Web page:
Highlights of 2013 – a Christmas card from Western Australia

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Friday, 13 December 2013 12:11pm

Western Australia, with its strong community groups and thriving accessibility scene, contributes a huge amount to Australia’s progress towards access. Here, Media Access Australia’s Western Australia manager Dr Scott Hollier provides an update on the key accessibility events that have taken place over 2013.

In March the largest web accessibility-specific event ever held in Western Australia took place with with the Perth Web Accessibility BarCamp. Run as a more casual ‘unconference’ with approximately 100 people in attendance, there were great presentations across all areas of accessibility, including a humorous debate on whether web accessibility is being taken seriously. The event was very well organised with Gary Barber at the helm and it demonstrated just how much work is being done across all local sectors.

Staying on the web accessibility theme, the Perth Web Accessibility and Inclusive Design Meetup continued but changed form during 2013, moving from just a monthly breakfast meeting to alternating breakfast and evening events. The meetups continue to be well attended and provide a great opportunity for the WA accessibility community to get together and talk about web accessibility issues, share concerns and swap advice for how to solve common challenges.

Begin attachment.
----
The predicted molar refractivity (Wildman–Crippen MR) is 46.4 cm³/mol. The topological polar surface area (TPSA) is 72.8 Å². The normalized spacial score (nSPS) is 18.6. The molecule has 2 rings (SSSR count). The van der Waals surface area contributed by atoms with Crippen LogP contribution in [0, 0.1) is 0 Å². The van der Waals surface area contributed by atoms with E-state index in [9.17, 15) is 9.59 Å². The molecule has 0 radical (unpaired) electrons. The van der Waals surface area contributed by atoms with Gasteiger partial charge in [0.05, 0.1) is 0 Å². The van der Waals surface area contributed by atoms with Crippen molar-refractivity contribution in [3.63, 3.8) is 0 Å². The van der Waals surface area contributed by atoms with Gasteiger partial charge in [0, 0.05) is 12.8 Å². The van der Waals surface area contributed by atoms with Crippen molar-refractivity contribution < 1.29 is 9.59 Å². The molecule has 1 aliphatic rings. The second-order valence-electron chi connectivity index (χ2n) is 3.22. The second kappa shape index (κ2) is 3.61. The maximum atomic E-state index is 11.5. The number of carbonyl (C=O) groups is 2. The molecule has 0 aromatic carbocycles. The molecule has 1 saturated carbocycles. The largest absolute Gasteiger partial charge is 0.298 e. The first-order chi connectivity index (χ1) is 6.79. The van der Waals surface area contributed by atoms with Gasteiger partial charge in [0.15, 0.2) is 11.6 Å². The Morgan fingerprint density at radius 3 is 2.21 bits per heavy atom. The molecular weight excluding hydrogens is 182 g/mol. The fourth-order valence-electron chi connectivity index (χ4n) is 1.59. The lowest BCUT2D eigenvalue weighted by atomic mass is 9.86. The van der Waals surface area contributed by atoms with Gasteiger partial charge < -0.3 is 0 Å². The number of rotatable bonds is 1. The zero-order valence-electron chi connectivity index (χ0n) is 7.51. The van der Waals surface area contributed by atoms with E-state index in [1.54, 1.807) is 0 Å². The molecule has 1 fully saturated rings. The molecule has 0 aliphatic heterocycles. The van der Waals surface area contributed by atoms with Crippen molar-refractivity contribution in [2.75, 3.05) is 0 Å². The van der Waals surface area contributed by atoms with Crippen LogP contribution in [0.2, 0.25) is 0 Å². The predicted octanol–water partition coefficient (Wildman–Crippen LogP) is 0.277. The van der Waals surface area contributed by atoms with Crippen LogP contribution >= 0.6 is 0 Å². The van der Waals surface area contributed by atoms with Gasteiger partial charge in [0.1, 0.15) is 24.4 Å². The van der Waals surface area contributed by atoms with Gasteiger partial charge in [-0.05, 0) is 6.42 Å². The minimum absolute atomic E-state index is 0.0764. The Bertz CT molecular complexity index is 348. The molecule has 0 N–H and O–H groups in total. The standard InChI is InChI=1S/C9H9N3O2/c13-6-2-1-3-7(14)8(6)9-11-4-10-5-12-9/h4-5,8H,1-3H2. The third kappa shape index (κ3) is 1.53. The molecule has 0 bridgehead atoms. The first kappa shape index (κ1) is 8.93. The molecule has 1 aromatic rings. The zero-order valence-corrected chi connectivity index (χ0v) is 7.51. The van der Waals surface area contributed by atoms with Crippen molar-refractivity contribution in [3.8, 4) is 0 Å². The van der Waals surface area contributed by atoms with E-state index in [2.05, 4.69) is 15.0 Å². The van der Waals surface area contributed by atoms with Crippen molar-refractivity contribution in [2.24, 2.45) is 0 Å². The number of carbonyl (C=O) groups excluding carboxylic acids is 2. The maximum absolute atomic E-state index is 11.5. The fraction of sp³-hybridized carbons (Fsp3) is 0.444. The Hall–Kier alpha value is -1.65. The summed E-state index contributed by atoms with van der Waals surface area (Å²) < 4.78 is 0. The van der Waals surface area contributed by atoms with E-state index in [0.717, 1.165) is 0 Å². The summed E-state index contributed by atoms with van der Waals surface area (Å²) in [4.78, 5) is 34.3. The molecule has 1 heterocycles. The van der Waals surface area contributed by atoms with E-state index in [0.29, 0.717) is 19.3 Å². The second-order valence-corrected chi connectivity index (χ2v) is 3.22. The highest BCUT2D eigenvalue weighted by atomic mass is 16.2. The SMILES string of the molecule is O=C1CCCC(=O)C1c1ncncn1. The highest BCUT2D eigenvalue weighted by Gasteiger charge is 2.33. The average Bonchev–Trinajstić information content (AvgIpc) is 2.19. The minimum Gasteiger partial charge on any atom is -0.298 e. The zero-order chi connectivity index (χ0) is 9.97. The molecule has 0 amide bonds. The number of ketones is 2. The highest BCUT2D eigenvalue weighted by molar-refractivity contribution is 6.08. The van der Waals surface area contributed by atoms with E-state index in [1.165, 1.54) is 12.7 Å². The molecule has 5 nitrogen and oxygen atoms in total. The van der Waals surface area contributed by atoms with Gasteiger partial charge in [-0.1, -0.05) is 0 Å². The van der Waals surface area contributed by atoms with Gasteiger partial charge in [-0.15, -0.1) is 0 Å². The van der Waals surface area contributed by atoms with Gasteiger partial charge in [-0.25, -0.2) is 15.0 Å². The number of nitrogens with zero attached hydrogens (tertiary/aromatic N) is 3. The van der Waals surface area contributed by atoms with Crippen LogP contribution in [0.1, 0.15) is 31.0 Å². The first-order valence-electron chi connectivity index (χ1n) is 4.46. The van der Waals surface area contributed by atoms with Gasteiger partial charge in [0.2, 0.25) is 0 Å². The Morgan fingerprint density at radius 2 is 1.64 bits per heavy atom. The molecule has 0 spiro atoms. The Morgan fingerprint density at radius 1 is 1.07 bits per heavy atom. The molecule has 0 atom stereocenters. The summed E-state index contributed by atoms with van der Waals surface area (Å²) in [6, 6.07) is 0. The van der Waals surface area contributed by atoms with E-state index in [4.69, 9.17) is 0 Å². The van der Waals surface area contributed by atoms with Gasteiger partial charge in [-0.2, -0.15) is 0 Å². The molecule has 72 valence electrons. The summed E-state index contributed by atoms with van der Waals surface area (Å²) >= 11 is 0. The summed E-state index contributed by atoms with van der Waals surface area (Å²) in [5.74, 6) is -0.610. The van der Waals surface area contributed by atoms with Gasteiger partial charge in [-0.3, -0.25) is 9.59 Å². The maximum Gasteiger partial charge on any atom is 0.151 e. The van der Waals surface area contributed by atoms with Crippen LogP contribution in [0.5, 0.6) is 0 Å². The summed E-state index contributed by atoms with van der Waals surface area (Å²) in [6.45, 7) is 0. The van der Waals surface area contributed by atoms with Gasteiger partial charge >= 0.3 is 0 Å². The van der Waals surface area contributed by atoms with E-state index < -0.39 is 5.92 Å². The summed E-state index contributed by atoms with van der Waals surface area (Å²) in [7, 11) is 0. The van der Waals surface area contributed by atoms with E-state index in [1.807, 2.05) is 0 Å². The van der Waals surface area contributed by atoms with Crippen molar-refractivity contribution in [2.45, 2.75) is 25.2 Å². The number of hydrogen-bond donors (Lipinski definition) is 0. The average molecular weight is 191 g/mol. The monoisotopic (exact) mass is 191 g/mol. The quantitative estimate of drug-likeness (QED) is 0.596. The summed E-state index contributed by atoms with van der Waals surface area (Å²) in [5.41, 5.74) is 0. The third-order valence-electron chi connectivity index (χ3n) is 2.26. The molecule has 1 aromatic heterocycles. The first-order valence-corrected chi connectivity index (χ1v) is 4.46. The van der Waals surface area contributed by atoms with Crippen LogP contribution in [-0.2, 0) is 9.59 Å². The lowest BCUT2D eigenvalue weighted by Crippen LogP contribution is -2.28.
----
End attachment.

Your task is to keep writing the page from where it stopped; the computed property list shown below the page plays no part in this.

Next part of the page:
In addition to these smaller events, Perth has placed a bid to host the World Wide Web Conference in 2017. The annual event brings leading professionals together to explore the future directions of the web, including accessibility. Perth being in the running for 2017 is recognition of the strength of Perth’s status as a hub for web design and development.

But Perth also has a thriving arts scene and accessibility is being included in more and more events, including an audio described outdoor theatre event run by Shakespeare WA. Held in the Botanic Gardens of Kings Park, an entertaining adaptation of Much Ado About Nothing provided a great experience, especially for the people that were blind or vision impaired who received descriptions of the play through wireless headphones. This was the second audio described event held by Shakespeare WA and hopefully another one will be held in 2014.

Dr Scott Hollier manages major projects at Media Access Australia and co-lectures the Professional Certificate in Web Accessibility.

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